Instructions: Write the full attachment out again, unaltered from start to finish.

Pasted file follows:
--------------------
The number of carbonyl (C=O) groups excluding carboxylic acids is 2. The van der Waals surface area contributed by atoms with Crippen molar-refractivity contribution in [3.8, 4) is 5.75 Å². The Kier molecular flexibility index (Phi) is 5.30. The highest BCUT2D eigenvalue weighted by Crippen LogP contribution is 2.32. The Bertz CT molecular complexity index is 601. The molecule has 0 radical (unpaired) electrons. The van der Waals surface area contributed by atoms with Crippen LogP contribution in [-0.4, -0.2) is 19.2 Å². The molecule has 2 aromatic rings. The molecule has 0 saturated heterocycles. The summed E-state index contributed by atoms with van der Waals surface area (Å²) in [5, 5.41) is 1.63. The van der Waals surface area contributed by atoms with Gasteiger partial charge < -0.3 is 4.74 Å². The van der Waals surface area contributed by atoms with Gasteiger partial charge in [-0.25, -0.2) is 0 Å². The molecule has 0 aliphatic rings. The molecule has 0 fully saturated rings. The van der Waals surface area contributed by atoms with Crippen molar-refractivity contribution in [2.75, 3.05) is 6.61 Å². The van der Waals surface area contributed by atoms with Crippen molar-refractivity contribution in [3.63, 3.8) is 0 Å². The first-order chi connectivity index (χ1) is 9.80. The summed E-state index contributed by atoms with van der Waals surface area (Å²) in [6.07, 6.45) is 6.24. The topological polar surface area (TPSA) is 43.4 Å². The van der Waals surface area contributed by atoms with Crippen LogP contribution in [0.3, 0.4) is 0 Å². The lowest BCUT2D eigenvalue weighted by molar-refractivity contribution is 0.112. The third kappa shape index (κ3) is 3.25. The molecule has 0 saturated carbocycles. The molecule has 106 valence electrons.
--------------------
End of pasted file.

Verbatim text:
The number of carbonyl (C=O) groups excluding carboxylic acids is 2. The van der Waals surface area contributed by atoms with Crippen molar-refractivity contribution in [3.8, 4) is 5.75 Å². The Kier molecular flexibility index (Phi) is 5.30. The highest BCUT2D eigenvalue weighted by Crippen LogP contribution is 2.32. The Bertz CT molecular complexity index is 601. The molecule has 0 radical (unpaired) electrons. The van der Waals surface area contributed by atoms with Crippen LogP contribution in [-0.4, -0.2) is 19.2 Å². The molecule has 2 aromatic rings. The molecule has 0 saturated heterocycles. The summed E-state index contributed by atoms with van der Waals surface area (Å²) in [5, 5.41) is 1.63. The van der Waals surface area contributed by atoms with Gasteiger partial charge < -0.3 is 4.74 Å². The van der Waals surface area contributed by atoms with Gasteiger partial charge in [-0.25, -0.2) is 0 Å². The molecule has 0 aliphatic rings. The molecule has 0 fully saturated rings. The van der Waals surface area contributed by atoms with Crippen molar-refractivity contribution in [2.75, 3.05) is 6.61 Å². The van der Waals surface area contributed by atoms with Crippen molar-refractivity contribution in [3.63, 3.8) is 0 Å². The first-order chi connectivity index (χ1) is 9.80. The summed E-state index contributed by atoms with van der Waals surface area (Å²) in [6.07, 6.45) is 6.24. The topological polar surface area (TPSA) is 43.4 Å². The van der Waals surface area contributed by atoms with Crippen LogP contribution in [0.3, 0.4) is 0 Å². The lowest BCUT2D eigenvalue weighted by molar-refractivity contribution is 0.112. The third kappa shape index (κ3) is 3.25. The molecule has 0 saturated carbocycles. The molecule has 106 valence electrons.